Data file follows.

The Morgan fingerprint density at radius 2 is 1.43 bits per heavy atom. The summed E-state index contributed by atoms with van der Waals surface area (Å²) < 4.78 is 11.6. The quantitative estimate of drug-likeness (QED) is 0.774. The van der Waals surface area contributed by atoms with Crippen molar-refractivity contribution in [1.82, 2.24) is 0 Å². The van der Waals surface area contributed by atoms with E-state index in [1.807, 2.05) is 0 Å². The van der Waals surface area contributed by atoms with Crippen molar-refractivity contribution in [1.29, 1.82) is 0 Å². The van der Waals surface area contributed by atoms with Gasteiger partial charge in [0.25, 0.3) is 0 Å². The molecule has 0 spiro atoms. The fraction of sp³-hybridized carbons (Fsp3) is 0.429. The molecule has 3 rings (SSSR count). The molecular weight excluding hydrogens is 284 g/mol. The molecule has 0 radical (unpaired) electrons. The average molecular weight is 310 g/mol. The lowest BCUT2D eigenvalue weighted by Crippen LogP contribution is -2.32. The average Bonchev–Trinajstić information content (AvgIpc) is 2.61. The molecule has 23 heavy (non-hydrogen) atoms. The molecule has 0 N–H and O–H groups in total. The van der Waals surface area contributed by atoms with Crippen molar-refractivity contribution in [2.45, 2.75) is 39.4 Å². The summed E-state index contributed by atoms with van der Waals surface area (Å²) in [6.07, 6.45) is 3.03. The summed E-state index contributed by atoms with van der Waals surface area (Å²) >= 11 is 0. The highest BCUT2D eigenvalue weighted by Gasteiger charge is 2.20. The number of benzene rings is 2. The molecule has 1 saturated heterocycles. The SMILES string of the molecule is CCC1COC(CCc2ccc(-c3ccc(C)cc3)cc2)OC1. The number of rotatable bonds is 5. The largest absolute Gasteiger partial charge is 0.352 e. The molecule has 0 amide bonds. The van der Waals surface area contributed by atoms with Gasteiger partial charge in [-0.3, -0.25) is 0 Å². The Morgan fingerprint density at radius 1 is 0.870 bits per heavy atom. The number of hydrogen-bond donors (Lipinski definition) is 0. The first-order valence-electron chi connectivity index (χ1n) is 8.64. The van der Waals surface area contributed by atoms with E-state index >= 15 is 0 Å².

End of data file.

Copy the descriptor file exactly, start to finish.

The Morgan fingerprint density at radius 2 is 1.43 bits per heavy atom. The summed E-state index contributed by atoms with van der Waals surface area (Å²) < 4.78 is 11.6. The quantitative estimate of drug-likeness (QED) is 0.774. The van der Waals surface area contributed by atoms with Crippen molar-refractivity contribution in [1.82, 2.24) is 0 Å². The van der Waals surface area contributed by atoms with E-state index in [1.807, 2.05) is 0 Å². The van der Waals surface area contributed by atoms with Crippen molar-refractivity contribution in [1.29, 1.82) is 0 Å². The van der Waals surface area contributed by atoms with Gasteiger partial charge in [0.25, 0.3) is 0 Å². The molecule has 0 spiro atoms. The fraction of sp³-hybridized carbons (Fsp3) is 0.429. The molecule has 3 rings (SSSR count). The molecular weight excluding hydrogens is 284 g/mol. The molecule has 0 radical (unpaired) electrons. The average molecular weight is 310 g/mol. The lowest BCUT2D eigenvalue weighted by Crippen LogP contribution is -2.32. The average Bonchev–Trinajstić information content (AvgIpc) is 2.61. The molecule has 23 heavy (non-hydrogen) atoms. The molecule has 0 N–H and O–H groups in total. The van der Waals surface area contributed by atoms with Crippen molar-refractivity contribution in [2.45, 2.75) is 39.4 Å². The summed E-state index contributed by atoms with van der Waals surface area (Å²) in [6.07, 6.45) is 3.03. The summed E-state index contributed by atoms with van der Waals surface area (Å²) >= 11 is 0. The highest BCUT2D eigenvalue weighted by Gasteiger charge is 2.20. The number of benzene rings is 2. The molecule has 1 saturated heterocycles. The SMILES string of the molecule is CCC1COC(CCc2ccc(-c3ccc(C)cc3)cc2)OC1. The number of rotatable bonds is 5. The largest absolute Gasteiger partial charge is 0.352 e. The molecule has 0 amide bonds. The van der Waals surface area contributed by atoms with Gasteiger partial charge in [-0.3, -0.25) is 0 Å². The Morgan fingerprint density at radius 1 is 0.870 bits per heavy atom. The number of hydrogen-bond donors (Lipinski definition) is 0. The first-order valence-electron chi connectivity index (χ1n) is 8.64. The van der Waals surface area contributed by atoms with E-state index >= 15 is 0 Å².